0
RESEARCH PAPERS

Heat Exchangers for Fuel Cell and Hybrid System Applications

[+] Author and Article Information
L. Magistri, A. Traverso

TPG-DiMSET, Università di Genova, Genoa, Italy

A. F. Massardo

TPG-DiMSET, Università di Genova, Genoa, Italymassardo@unige.it

R. K. Shah

 Rochester Institute of Technology, Rochester, New Yorkrkseme@rit.edu

J. Fuel Cell Sci. Technol 3(2), 111-118 (Oct 07, 2005) (8 pages) doi:10.1115/1.2173665 History: Received May 29, 2005; Revised October 07, 2005

The fuel cell system and fuel cell gas turbine hybrid system represent an emerging technology for power generation because of its higher energy conversion efficiency, extremely low environmental pollution, and potential use of some renewable energy sources as fuels. Depending upon the type and size of applications, from domestic heating to industrial cogeneration, there are different types of fuel cell technologies to be employed. The fuel cells considered in this paper are mainly the molten carbonate (MCFC) and the solid oxide (SOFC) fuel cells, while a brief overview is provided about the proton exchange membrane (PEMFC). In all these systems, heat exchangers play an important and critical role in the thermal management of the fuel cell itself and the boundary components, such as the fuel reformer (when methane or natural gas is used), the air preheating, and the fuel cell cooling. In this paper, the impact of heat exchangers on the performance of SOFC, MCFC gas turbine hybrid systems and PEMFC systems is investigated. Several options in terms of cycle layout and heat exchanger technology are discussed from the on-design, off-design and control perspectives. A general overview of the main issues related to heat exchangers performance, cost and durability is presented and the most promising configurations identified.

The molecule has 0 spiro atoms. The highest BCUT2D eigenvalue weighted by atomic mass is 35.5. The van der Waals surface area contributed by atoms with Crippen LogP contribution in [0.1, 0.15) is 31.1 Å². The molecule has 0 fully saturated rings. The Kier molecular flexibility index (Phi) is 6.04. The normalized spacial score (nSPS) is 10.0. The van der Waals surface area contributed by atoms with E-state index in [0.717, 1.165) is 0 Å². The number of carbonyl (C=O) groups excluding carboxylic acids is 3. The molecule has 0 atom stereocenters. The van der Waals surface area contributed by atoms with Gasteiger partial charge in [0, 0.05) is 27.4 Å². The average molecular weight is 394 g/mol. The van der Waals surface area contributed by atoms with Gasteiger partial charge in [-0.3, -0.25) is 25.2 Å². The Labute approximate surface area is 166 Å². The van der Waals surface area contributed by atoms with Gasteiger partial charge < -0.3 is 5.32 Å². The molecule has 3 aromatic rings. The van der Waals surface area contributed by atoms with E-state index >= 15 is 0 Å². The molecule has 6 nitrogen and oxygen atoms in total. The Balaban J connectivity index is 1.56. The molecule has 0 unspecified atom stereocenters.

FIGURES IN THIS ARTICLE
<>
Copyright © 2006 by American Society of Mechanical Engineers
Your Session has timed out. Please sign back in to continue.

References

Figures

Grahic Jump Location
Figure 1

Simplified layout of an atmospheric high temperature fuel cell-gas turbine hybrid system

Grahic Jump Location
Figure 2

Fuel cell efficiency, system efficiency, and operating temperatures versus HTHE effectiveness (atmospheric system)

Grahic Jump Location
Figure 3

Simplified layout of a pressurized high temperature fuel cell-gas turbine hybrid system

Grahic Jump Location
Figure 4

Fuel cell efficiency, system efficiency, and operating temperatures versus recuperator effectiveness (pressurized system)

Grahic Jump Location
Figure 5

Specific work versus compressor pressure ratio for different power plant (4)

Grahic Jump Location
Figure 6

MCFC hybrid system scheme (focus is on the air path and control valves)

Grahic Jump Location
Figure 7

Hybrid plant and micro gas turbine efficiencies versus nondimensional power (actual power/design power %) at mgt variable speed (14)

Grahic Jump Location
Figure 8

Conceptual organization of TRANSEO, and interaction with MATLAB-Simulink

Grahic Jump Location
Figure 9

Picture of Bowman TG45 installed for testing at ENEL Produzione Centro Ricerche, Livorno (courtesy of ENEL)

Tables

Errata

Discussions

Some tools below are only available to our subscribers or users with an online account.

Related Content

Customize your page view by dragging and repositioning the boxes below.

Related Journal Articles
Related eBook Content
Topic Collections

Sorry! You do not have access to this content. For assistance or to subscribe, please contact us:

  • TELEPHONE: 1-800-843-2763 (Toll-free in the USA)
  • EMAIL: asmedigitalcollection@asme.org
Sign In